When I first came to the US, hubby took me to restaurants that sold "weird taste" food. Among them were Mexican and Indian restaurants. At that time, I was still adapting with American food, let alone tasting other "weird" food. But, following my mom and dad who always teach me to be open minded, I didn't hate those food and didn't stop trying. Now, Indian food is our favorite food. Everytime we want to eat out, we always pick Indian restaurant until one of us reminds the other that we just go there a week ago
Now curry powder, amchur powder, chilli powder and garam masala save my life on my busiest days that are always available in my kitchen kabinet. Those are spices that make foods taste so rich even for food that contains no meat, meat broth, nor butter.
Those are what I used to make samosa for church potluck this noon. Initially I didn't dare to call it samosa, since it might violate some of samosa's principles But, this is my blog, I can call my cooking whatever I want, can't I? Heehee...
Maudy's Version of Samosa
Samosa Filling: 5 potatos, peeled and cubed
2 carrots, cubed
1/2 cup sweet peas
3/4 tsp curry powder
1/2 tsp amchur powder
1/4 tsp chilli powder
1/4 tsp garam masala
salt and pepper to taste
In a large saute pan or skillet, heat 2 Tbs vegetable oil over medium-high heat. Add potato and onion. Give 1/4 cup water and put the lid on until potato is soft. Add carrots and sweet peas and the rest of the ingredients. Stir to combine, then adjust the seasoning, to taste. Let sit until cool enough to handle.
Mixed dough 1 and dough 2 separately. Let them rest for 30 minutes. Wrap dough 2 with dough 1. Flatten the dough using rolling pin carefully. Do it in a cold room, so butter doesn't melt. Roll the dough like making sushi then flatten using rolling pin one more time. Roll the dough again then cut into 20. Flatten every cut using rolling pin. Make sure the middle is thicker that the side.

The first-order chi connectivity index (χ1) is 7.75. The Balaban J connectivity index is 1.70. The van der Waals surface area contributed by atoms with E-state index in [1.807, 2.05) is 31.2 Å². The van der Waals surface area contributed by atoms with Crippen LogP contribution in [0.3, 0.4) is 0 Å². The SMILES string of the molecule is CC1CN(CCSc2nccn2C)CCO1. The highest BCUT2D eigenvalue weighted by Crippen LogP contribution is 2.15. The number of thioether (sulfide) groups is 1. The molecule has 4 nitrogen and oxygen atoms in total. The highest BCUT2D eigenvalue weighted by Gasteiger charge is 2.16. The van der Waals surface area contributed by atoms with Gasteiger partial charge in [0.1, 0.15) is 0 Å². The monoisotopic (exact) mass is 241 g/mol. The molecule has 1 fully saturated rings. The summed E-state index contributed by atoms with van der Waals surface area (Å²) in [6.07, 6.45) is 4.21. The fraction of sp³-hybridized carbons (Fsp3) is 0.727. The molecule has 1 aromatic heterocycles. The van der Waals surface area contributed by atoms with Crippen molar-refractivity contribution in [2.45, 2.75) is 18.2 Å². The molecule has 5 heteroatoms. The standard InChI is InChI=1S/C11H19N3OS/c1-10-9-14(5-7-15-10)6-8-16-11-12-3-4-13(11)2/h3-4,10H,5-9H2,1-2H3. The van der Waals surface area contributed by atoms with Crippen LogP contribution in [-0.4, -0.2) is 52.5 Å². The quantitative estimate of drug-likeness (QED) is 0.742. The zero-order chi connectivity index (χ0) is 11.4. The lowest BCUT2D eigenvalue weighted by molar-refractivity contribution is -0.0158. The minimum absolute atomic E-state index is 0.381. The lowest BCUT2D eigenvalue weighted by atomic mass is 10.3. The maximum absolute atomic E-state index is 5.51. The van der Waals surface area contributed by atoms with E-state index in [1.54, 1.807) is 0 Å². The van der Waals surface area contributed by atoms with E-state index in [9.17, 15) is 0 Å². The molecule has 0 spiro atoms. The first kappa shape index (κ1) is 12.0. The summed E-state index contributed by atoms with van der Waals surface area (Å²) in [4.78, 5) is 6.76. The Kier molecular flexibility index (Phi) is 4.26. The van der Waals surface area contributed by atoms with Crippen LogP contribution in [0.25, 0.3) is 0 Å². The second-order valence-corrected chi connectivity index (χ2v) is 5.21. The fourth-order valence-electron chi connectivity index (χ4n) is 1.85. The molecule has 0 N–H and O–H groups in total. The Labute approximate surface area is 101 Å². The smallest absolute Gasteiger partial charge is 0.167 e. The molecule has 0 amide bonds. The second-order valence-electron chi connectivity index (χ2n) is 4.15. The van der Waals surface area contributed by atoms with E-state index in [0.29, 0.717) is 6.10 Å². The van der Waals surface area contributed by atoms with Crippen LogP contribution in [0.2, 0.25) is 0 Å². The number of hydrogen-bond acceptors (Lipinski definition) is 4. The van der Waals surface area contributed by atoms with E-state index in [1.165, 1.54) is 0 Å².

Fill the dough with samosa filling. Bake at preheated oven 350'F for 30 minutes. Broil for 5 minutes (optional).
Actually, I didn't like Indian food the first time I tried it because of it's too strong taste. But, hubby never gave up to take me to his favorite local Indian restaurant in town. Now, I love it so much. One of my favorite is the leavened flat bread called naan. I like to dip this bread to any Indian vegetable soup. That's another way to clean my plate without washing it This original recipe calls for all-purpose flour, but I substitute half with whole-wheat flour.
Basic Oven-Grilled Leavened Bread
Dissolve: 2 tsp active dry yeast
1 tsp sugar
to: 1/4 cup warm water
Mix in: 1/2 cup notfat plain yogurt whisked until smooth (I used milk because I didn't have yogurt)
2 Tbs vegetable oil
Place in a mixing bowl and mix using electric mixer: 1 cup all-purpose flour or bread flour
1 cup whole wheat flour
1/4 tsp salt
Pour the yeast and yogurt mixture, mix until the whiskers are clean.
Move the dough to a flour-dusted flat surface, knead the dough until smooth and elastic.
Let it rise in warm place for about 3-4 hours or until double in volume.
Preheat the oven to broil, and place an empty tray inside the oven.
Divide the dough equally into 12 balls, roll each ball to oval shape.
Transfer the oval dough to the empty tray that is already in the oven. Keep eye on the dough, because it will turn brown immediately (about 1 minute). With a spatula, carefully, turn each naan over and cook until the other side is golden (about another minute).
Transfer naan bread to a platter, baste lightly with: 1/4 cup melted butter (I didn't use it)